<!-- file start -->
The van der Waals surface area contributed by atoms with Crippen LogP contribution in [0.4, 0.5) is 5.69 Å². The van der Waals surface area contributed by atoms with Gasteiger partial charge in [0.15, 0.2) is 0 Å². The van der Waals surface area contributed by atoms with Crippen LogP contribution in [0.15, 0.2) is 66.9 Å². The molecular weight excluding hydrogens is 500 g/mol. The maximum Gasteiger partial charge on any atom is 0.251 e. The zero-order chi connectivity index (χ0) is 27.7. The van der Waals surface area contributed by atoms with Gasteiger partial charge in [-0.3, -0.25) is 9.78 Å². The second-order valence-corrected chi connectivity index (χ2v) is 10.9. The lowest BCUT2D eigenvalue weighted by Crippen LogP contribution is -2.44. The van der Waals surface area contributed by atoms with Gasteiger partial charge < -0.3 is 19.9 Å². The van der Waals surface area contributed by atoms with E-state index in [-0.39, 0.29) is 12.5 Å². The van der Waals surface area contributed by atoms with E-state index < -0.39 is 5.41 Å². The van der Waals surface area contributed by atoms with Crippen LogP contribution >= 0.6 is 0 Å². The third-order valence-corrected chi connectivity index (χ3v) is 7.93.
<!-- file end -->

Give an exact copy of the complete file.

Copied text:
The van der Waals surface area contributed by atoms with Crippen LogP contribution in [0.4, 0.5) is 5.69 Å². The van der Waals surface area contributed by atoms with Gasteiger partial charge in [0.15, 0.2) is 0 Å². The van der Waals surface area contributed by atoms with Crippen LogP contribution in [0.15, 0.2) is 66.9 Å². The molecular weight excluding hydrogens is 500 g/mol. The maximum Gasteiger partial charge on any atom is 0.251 e. The zero-order chi connectivity index (χ0) is 27.7. The van der Waals surface area contributed by atoms with Gasteiger partial charge in [-0.3, -0.25) is 9.78 Å². The second-order valence-corrected chi connectivity index (χ2v) is 10.9. The lowest BCUT2D eigenvalue weighted by Crippen LogP contribution is -2.44. The van der Waals surface area contributed by atoms with Gasteiger partial charge < -0.3 is 19.9 Å². The van der Waals surface area contributed by atoms with E-state index in [-0.39, 0.29) is 12.5 Å². The van der Waals surface area contributed by atoms with E-state index < -0.39 is 5.41 Å². The van der Waals surface area contributed by atoms with Crippen LogP contribution >= 0.6 is 0 Å². The third-order valence-corrected chi connectivity index (χ3v) is 7.93.